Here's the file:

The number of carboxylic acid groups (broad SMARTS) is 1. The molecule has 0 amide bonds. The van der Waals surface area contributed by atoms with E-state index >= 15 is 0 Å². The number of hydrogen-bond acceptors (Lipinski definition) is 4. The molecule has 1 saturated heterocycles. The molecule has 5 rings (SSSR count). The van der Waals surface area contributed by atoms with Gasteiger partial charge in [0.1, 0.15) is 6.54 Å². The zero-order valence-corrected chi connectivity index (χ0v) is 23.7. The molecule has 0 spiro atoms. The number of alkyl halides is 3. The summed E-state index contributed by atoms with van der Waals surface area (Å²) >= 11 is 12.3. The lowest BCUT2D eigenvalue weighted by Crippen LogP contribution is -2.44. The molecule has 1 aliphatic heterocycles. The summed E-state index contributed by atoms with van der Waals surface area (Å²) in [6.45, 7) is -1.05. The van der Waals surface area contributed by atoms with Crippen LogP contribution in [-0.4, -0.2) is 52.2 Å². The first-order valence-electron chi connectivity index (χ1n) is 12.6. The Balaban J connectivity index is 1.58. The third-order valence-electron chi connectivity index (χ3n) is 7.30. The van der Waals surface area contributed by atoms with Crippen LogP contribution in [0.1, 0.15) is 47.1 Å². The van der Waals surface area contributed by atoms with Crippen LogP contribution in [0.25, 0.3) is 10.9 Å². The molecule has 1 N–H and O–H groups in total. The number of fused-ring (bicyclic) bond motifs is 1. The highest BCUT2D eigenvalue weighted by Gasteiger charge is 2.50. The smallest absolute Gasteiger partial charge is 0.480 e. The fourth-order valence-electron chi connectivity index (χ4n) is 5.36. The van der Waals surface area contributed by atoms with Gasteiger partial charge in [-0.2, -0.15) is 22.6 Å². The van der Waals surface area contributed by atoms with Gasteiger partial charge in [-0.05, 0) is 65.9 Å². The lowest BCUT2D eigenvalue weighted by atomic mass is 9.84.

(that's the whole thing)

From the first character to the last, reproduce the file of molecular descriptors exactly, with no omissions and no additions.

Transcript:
The number of carboxylic acid groups (broad SMARTS) is 1. The molecule has 0 amide bonds. The van der Waals surface area contributed by atoms with E-state index >= 15 is 0 Å². The number of hydrogen-bond acceptors (Lipinski definition) is 4. The molecule has 1 saturated heterocycles. The molecule has 5 rings (SSSR count). The van der Waals surface area contributed by atoms with Gasteiger partial charge in [0.1, 0.15) is 6.54 Å². The zero-order valence-corrected chi connectivity index (χ0v) is 23.7. The molecule has 0 spiro atoms. The number of alkyl halides is 3. The summed E-state index contributed by atoms with van der Waals surface area (Å²) >= 11 is 12.3. The lowest BCUT2D eigenvalue weighted by Crippen LogP contribution is -2.44. The molecule has 1 aliphatic heterocycles. The summed E-state index contributed by atoms with van der Waals surface area (Å²) in [6.45, 7) is -1.05. The van der Waals surface area contributed by atoms with Crippen LogP contribution in [-0.4, -0.2) is 52.2 Å². The first-order valence-electron chi connectivity index (χ1n) is 12.6. The Balaban J connectivity index is 1.58. The third-order valence-electron chi connectivity index (χ3n) is 7.30. The van der Waals surface area contributed by atoms with Crippen LogP contribution in [0.1, 0.15) is 47.1 Å². The van der Waals surface area contributed by atoms with Crippen LogP contribution in [0.25, 0.3) is 10.9 Å². The molecule has 1 N–H and O–H groups in total. The number of fused-ring (bicyclic) bond motifs is 1. The highest BCUT2D eigenvalue weighted by Gasteiger charge is 2.50. The smallest absolute Gasteiger partial charge is 0.480 e. The fourth-order valence-electron chi connectivity index (χ4n) is 5.36. The van der Waals surface area contributed by atoms with Gasteiger partial charge in [-0.2, -0.15) is 22.6 Å². The van der Waals surface area contributed by atoms with Gasteiger partial charge in [-0.05, 0) is 65.9 Å². The lowest BCUT2D eigenvalue weighted by atomic mass is 9.84.